Interestingly enough, former New York Mayor Mike Bloomberg hasn't raised a dime of support in Ohio, even though he's flooding the airwaves with ads—to the tune of $10.5 million thus far. I can hardly turn on my radio or TV without being assaulted by that whiny, condescending voice complaining about America and staring daggers at my sugary soda through the screen. The Democrat longshot announced last week that he has 91 paid staff on the ground in Ohio and is reportedly paying field organizers $6,000 per month, plus health insurance—double or triple what other campaigns are paying, according to The Week. He's opened 13 field offices, with more on the way, and is snapping up top talent in the state, including state campaign director Aaron Pickrell, who headed up Obama's Ohio campaign. No other Dem candidate has such a large footprint here—or anything close to Bloomberg's massive war chest.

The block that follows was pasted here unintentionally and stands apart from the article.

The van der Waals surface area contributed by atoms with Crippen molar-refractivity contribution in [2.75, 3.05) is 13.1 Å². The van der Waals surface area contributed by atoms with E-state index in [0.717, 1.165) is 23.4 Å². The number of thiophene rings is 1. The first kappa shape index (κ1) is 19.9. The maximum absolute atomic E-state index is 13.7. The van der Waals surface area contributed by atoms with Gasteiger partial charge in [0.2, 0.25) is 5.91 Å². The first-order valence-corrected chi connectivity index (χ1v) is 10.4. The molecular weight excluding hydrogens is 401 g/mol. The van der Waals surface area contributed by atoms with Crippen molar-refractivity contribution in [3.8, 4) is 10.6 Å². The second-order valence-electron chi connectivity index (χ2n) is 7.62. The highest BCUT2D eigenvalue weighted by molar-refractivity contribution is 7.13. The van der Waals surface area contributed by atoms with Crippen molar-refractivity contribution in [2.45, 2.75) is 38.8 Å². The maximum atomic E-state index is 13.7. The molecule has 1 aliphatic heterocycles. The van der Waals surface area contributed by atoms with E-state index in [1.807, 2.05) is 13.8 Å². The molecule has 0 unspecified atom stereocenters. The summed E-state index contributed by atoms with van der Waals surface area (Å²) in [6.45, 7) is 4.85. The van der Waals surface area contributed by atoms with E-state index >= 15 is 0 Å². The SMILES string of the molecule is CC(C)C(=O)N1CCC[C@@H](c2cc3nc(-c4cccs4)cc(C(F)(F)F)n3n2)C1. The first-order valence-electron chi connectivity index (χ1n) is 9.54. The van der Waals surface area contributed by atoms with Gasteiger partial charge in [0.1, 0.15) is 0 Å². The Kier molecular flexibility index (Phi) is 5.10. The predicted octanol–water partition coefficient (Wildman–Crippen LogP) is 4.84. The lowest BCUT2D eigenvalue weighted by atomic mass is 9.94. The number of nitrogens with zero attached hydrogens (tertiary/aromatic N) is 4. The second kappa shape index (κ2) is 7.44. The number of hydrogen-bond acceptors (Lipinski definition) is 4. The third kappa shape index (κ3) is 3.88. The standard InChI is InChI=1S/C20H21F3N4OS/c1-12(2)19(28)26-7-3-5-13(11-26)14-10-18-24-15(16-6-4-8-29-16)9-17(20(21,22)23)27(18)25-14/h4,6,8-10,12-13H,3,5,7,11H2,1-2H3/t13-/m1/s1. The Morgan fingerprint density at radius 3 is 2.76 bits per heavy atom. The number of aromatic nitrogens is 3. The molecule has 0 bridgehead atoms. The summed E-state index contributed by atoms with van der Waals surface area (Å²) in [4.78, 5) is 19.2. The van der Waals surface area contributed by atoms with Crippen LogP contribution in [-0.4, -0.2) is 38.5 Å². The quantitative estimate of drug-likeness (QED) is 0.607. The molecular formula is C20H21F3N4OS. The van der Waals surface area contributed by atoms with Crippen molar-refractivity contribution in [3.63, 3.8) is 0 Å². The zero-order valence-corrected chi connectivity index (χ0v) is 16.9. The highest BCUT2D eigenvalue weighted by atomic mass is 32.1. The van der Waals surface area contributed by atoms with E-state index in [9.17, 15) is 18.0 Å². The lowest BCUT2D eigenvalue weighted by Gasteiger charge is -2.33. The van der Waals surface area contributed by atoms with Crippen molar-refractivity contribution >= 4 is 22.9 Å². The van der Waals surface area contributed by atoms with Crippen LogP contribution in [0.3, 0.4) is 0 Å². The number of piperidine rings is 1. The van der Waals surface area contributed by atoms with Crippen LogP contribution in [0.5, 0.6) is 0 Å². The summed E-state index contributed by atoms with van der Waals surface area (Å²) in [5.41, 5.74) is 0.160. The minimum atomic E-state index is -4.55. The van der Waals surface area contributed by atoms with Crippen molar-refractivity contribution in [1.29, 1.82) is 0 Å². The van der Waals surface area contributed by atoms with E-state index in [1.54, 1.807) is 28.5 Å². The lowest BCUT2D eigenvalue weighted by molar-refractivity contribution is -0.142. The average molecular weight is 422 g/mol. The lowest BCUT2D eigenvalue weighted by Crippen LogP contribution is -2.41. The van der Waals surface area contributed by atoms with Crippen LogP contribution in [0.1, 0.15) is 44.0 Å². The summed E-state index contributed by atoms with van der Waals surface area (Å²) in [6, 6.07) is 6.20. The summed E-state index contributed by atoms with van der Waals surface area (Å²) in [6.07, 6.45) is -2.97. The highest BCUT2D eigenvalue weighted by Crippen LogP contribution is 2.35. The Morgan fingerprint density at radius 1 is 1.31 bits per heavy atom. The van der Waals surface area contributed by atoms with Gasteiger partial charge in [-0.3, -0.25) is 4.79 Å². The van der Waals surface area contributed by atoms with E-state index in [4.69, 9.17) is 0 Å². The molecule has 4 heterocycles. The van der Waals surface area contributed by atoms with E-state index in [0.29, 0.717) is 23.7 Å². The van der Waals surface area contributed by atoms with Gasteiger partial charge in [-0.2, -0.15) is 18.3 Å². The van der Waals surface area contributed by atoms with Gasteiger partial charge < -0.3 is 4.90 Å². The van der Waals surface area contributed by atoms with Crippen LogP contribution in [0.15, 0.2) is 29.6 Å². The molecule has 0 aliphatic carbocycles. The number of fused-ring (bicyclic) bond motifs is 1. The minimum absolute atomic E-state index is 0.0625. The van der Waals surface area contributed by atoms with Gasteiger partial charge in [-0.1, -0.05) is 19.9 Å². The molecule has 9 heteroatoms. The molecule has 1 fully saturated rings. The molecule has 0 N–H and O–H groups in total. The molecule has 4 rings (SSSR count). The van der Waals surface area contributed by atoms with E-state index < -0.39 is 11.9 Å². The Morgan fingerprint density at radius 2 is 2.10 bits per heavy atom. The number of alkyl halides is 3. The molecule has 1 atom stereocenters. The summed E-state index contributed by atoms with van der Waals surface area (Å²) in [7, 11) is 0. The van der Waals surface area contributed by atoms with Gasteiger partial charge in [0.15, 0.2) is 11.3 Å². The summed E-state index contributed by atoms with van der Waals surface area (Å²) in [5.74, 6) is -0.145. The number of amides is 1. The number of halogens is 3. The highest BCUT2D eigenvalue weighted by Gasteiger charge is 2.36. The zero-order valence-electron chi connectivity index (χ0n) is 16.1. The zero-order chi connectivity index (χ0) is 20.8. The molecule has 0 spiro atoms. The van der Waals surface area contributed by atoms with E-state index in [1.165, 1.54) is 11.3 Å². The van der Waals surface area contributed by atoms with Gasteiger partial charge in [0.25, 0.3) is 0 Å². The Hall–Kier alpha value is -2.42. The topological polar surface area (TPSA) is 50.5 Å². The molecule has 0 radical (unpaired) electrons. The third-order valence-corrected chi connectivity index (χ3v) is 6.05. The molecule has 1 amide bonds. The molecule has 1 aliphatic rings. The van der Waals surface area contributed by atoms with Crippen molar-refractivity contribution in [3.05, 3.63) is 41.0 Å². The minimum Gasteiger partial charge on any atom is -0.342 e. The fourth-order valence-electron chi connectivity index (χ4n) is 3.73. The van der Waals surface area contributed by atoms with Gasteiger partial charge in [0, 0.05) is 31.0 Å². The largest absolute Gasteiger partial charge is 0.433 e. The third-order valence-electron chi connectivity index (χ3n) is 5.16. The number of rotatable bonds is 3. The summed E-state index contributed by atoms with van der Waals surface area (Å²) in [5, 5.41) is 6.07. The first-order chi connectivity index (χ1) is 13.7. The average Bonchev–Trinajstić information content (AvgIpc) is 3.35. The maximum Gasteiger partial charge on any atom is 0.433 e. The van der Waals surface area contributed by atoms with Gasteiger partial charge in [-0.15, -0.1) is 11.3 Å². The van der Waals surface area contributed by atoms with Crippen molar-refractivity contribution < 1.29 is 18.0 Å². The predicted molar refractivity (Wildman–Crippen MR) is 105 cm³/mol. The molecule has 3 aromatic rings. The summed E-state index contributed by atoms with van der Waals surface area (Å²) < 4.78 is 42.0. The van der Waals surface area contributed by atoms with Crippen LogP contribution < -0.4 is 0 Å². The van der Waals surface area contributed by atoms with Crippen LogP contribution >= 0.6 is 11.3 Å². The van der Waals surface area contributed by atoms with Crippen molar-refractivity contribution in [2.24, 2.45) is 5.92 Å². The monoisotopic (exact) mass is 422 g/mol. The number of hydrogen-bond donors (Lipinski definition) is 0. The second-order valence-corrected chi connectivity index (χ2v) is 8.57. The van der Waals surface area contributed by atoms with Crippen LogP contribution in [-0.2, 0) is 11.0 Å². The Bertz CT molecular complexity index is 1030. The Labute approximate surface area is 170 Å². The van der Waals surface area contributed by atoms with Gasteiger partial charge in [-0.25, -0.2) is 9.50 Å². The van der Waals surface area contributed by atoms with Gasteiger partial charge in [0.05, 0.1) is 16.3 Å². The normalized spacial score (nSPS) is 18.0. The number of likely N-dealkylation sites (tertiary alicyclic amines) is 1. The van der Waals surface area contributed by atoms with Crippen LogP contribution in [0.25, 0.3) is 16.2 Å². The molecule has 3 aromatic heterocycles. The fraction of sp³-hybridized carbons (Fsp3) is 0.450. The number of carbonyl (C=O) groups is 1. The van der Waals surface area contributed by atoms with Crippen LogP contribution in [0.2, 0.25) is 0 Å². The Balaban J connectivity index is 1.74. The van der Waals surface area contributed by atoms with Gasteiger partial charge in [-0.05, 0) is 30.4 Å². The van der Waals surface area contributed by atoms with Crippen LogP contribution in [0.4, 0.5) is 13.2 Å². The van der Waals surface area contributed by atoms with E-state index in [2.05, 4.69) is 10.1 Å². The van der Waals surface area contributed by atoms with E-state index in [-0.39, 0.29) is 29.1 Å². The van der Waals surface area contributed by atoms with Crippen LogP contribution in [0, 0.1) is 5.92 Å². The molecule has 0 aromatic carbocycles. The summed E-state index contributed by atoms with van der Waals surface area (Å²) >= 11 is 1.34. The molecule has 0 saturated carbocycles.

Polling has been scant in Ohio thus far. A September Emerson poll shows Biden, Sanders, and Warren all besting Trump by single digits in head-to-head polls. Results from Public Policy Polling in October show Trump in a dead heat with Warren, Sanders, and Biden, with Buttigieg trailing the incumbent president by five points (I suspect the "first gay president" isn't going to be a huge selling point here in the heartland).

But, of course, a lot has changed since those polls were taken in the fall, with Warren and Biden tanking as Buttigieg and Comrade Bernie see their stars rise. A late-January Baldwin Wallace University Great Lakes poll—small though it was with 1031 Ohio registered voters (not "likely voters," which is a better measure) and "quotas for age, education, and gender"—found that if the election were held today, 44.3% would vote for the Democratic Party's candidate while 39.4 would pull the lever for Trump. Sixteen percent said they were undecided (note: be very suspicious of those quotas—they're generally not an accurate reflection of voter turnout).